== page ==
,speaking from his seat, proceeded to ask the Lord Privy Seal, Whether, in consequence of the fall in the prices of those articles of farm produce upon which the tithe rent-charge was assessed in Ireland prior to the Act of 1872 (by which Act the right to obtain a periodical revision was taken away), and taking into consideration the recent compulsory adjustment of rents in Ireland, Her Majesty's Government were prepared to grant relief to those persons who were at present liable for the payment of tithe rent-charge, or the instalments payable in lieu of the same, under the Act of 1869; also whether, having regard to the 15th section of the Land Law (Ireland) Act, 1887 (which empowered the Treasury to fix the redemption price of tithe rent-charge), and to the 60th paragraph of the Report of the Royal Commission presided over by Lord Cowper on the Land Law (Ireland) Acts of 1881 and 1885 (which recommended that the present rate of purchase should be reduced), Her Majesty's Government would consent to reduce the price required for the redemption of tithe rent- charge, fixed by the Act of 1869 at 22½ years' purchase, and for the instalments payable by those who had converted the same into terminable annuities? The noble Marquess said he would like to say a few words before he put the Question which stood in his name with regard to the present position of tithe rent-charge payers in Ireland and how they came into that position. Prior to 1823 tithes were payable in kind. An Act was then passed establishing a composition for tithes in Ireland in lieu of payment in kind. In 1832 the Act of 1823 (which was voluntary) was made compulsory and perpetual, subject to a revision assessed every seven years on the prices of wheat and oats. At that time the occupier paid the tithes as a tax on the produce of his farm; but an Act was passed in 1838 making the owner responsible instead of the occupier for a perpetual rent-charge of three-fourths of the composition, subject to the same variation as under the Act of 1832. In 1869 the Irish Church was disestablished, the composition being still left variable every seven years. The Church Commissioners were empowered to sell at 22½ years' purchase; or, if applied to, to create terminable annuities at the rate of £49s. per cent for the term of 52 years. He was told the original term named was 45 years, but this limit was afterwards altered. In 1872—and he wished particularly to draw their Lordships' attention to that Act—the right of periodical variation according to the price of wheat and oats was taken away, and tithe rent-charge was made a fixed quantity, lay tithes only being left still liable to variation, and he was informed that lay tithes had been reduced in Ireland during recent years. He could name one instance which took place in New Ross—a town near his own home—in which a lay tithe was reduced 11 per cent at the November Sessions, last year in consequence of the cheapness of oats. He had, as shortly as possible, put before their Lordships the different Acts of Parliament relating to that subject. He found that in 1869 the annual value of tithe rent-charge was about £410,000. Of this only about £25,000 had been purchased and about £203,000 converted into terminable annuities, leaving about £182,000 neither sold nor converted. These were very striking figures; and he was at a loss to understand why the payers of such a large sum of money preferred continuing to pay their tithes for ever instead of converting them into terminable annuities. Perhaps they considered that the terms offered were bad. In his Question, therefore, he dealt with both classes—one, the payer of tithe rent-charge, and the other, the payer of terminable annuities in lieu of the same. He thought there were no men in the world who had been so hardly treated as the Irish landlords. They had their Church disestablished and disendowed, and were still obliged to pay their tithes in full—a fact not generally known in England—and, of course, had to support their Church in addition—an extra expense which had been placed upon them since 1869. Their Lordships must remember that up to 1838 the occupier paid the tithes; and that, when that Act was passed, a clause was inserted empowering the landlord to add the amount of the reduced rent-charge to the rents and to recover the same as rent from tenants holding under leases. The same thing, of course, applied to ordinary tenancies. This arrangement was absolutely fair, as the land up to that time had been let subject to the full tithe. But where was that tithe now? Had not it, and a great deal more than it, been entirely swept away under the Land Acts of 1881 and 1887? The occupier, who was originally liable, was now relieved of the tithe, and a great deal more; but the owner, on to whose back this extra burden was shifted, had to pay the full tithe as fixed in 1838 still—a tithe which was variable up to the Act of 1872, but was by that Act made a fixed quantity when prices were at their highest, and would undoubtedly have been largely reduced at the present time if the power of periodical revision had not been taken away. He held in his hand a table taken from The Dublin Gazette—the paper named in the Acts of Parliament he had referred to—which showed that the average price of wheat for seven years ending 1887 was 35.3 per cent below the average price for seven years ending 1872; and the average price of oats for seven years ending 1887 was 17.5 per cent below the average price for seven years ending 1872. As these are the two articles upon which tithe rent-charge was assessed, their Lordships could easily cal- culate what the reduction would have been. He might mention that, although tithe rent-charge was assessed upon corn, wheat was now so little grown in Ireland that it had nothing to do with the fixing of rent. With regard to the legislation affecting rent, up to 1881 rents were arrived at by agreement. They had since been enormously varied by the State, and reduced far below the rate that the fall in the prices of farm produce would have authorized. Last year a new Land Act was passed by Her Majesty's Government, giving a further reduction upon a generally reduced rent fixed by the State for 15 years, a reduction that was arrived at by estimating the fall in the prices of produce since the judicial rent had been fixed and reducing it upon that scale. He thought no stronger case could be brought forward in favour of granting some relief. Rents—especially under leases, which were not variable—had been made variable by Act of Parliament at a moment when prices were at their lowest, and tithe rent-charge, which was variable, was made a fixed quantity when prices were at their highest, and had remained at that quantity all through the bad times. Her Majesty's Government had expressed on several occasions its sympathy with Irish landlords in their great and unmerited distress. Was Her Majesty's Government prepared to show its sympathy in a tangible form, and to grant some relief with regard to a tax which the reduction in the price of corn and the Land Acts of 1881 and 1887 had rendered exceptionally unfair? Then, as to the second part of his question—namely, to ask that the number of years' purchase—fixed at 22½—should be reduced both for tithe rent-charge and terminable annuities in lieu of the same, this price always was ridiculous. It was stated in the debate of 1869 by Mr. Gladstone that this class of property usually fetched 17 and a fraction years' purchase; and as it was to be sold at 22½, that was not a bad transaction for the Church Fund, or, in other words, the State. The Attorney General for Ireland and other speakers placed the price even lower, and were not contradicted. Why the State should make money out of the Irish tithe rent-charge payers he was at a loss to understand. A large quantity of land had changed hands in Ireland lately, much of it at from 18 to 20 years' purchase. Why should an unfortunate landlord, when he had to redeem his tithe rent-charge, be obliged to pay for it a number of years' purchase more than he received for his land, and more than it was ever worth in the market? Why should a terminable annuity of 4 per cent for 49 years make a tenant owner of his holding under the Act of 1885, and a landlord be obliged to pay £4 9s. per cent for 52 years in order to purchase his tithe rent-charge? It had been calculated that if a landlord got the same terms as a tenant he would pay off his principal and interest in 40 years by an annuity of £4 9s. per cent. And even taking the figures named in the Act of 1869—£3 10s. per cent and 19s. sinking fund—the whole sum, principal and interest, would be entirely paid off in 46 years instead of 52 years. Why on earth should the tithe-payers be asked to make the State a present of six years' purchase more than it was entitled to obtain when they wished to redeem their tithe rent-charge—a sum amounting to about £2,460,000 more than that which was really due? There was power under the 15th section of the Land Act of last year for the Treasury to vary this ridiculous price. Why did they not do so? The Royal Commission presided over by the noble Earl (Earl Cowper) recommended in the 60th paragraph of its Report that the rate of purchase should be reduced. Several of the recommendations contained in the Report of that Commission which were adverse to the interests of the landlords of Ireland were embodied in the Land Act of last year. Surely it was not too much to ask that Her Majesty's Government should at last take some notice of a recommendation which was absolutely fair in itself, which would not deprive the country of one shilling that was rightly due to it, which was founded upon strong evidence, and which no one living could produce one single argument against. He thanked their Lordships for allowing him to speak in his present position, and he begged to ask the Question that stood in his name.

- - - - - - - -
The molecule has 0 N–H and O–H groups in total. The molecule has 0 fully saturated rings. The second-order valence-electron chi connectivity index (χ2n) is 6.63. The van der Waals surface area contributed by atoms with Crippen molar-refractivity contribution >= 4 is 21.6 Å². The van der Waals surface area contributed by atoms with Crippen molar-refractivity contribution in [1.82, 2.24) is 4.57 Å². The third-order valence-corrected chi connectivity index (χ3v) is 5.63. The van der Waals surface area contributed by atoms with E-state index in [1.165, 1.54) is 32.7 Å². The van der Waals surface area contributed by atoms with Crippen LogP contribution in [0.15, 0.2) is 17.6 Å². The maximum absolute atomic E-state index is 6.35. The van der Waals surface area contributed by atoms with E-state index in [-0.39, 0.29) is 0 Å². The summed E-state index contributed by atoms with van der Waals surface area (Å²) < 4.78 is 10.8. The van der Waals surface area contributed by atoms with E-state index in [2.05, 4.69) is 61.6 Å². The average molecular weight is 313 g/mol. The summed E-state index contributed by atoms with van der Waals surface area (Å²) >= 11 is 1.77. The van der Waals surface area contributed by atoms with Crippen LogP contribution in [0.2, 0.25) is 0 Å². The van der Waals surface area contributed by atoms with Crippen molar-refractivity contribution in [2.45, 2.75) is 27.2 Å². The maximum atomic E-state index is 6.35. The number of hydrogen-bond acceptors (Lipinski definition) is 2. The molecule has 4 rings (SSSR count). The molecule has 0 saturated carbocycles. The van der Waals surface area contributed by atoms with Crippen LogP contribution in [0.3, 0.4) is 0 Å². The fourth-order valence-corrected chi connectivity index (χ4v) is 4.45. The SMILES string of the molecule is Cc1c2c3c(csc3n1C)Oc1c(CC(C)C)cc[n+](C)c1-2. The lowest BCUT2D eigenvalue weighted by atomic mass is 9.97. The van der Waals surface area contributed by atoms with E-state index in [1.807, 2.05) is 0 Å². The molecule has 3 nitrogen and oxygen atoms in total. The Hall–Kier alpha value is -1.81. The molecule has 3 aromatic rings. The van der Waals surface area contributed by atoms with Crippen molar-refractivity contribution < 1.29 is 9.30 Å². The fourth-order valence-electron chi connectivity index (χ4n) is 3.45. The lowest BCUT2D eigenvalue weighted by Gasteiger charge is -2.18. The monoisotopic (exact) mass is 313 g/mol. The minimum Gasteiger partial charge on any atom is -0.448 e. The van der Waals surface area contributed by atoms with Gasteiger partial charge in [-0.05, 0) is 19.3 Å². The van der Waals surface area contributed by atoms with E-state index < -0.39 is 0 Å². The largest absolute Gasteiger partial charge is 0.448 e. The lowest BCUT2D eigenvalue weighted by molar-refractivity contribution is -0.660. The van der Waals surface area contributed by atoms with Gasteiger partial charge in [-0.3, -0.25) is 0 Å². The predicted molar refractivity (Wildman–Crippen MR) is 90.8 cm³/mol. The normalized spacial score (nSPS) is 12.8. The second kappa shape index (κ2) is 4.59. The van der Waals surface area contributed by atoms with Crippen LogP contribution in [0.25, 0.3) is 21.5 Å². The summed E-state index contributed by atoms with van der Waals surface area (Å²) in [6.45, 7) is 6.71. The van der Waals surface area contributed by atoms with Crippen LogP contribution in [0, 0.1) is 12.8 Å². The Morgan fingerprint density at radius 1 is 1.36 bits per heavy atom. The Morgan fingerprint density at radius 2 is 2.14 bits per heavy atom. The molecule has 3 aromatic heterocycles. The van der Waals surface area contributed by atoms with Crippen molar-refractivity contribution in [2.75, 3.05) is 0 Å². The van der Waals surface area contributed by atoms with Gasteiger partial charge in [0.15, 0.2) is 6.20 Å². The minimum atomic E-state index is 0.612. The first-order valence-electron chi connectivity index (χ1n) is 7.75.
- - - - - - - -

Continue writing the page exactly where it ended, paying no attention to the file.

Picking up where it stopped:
said, he was glad to hear the voice of the noble Marquess again. He begged to congratulate him upon his being able to resume his duties in the House, and House also upon the able and successful state- ment which he had made on the present occasion. The noble Marquess had referred to the Act of last year, and he (Lord Fitzgerald) must confess that he looked back to that Act with a grateful recognition of what was owed to the Irish landlords for their self-sacrifice. Although that was an Act which took away so much from them, it was passed through their Lordships' House almost without a murmur, certainly with no expressions of dissent, and he always considered that their conduct on that occasion was entitled to be described as one of noble disinterestedness. He must regret, however, that the large and almost revolutionary sacrifices which the Irish landlords had thus made had not been received in that spirit of gratitude and good faith on the other side of the water in which they ought to have been received. He believed the reason for this was that the people had been entirely misled on the question. The Act of last Session contained a principle and precedent directly applicable to the present case—the 15th section of the Act, authorizing the Land Commissioners, if they thought it fit and expedient, to order the redemption of the tithe rent-charge at a price to be fixed by the Land Commission with the consent of the Treasury. He thought the claim now made by the noble Marquess was strictly just, and he hoped the Government would give him a very liberal and favourable answer to the Question.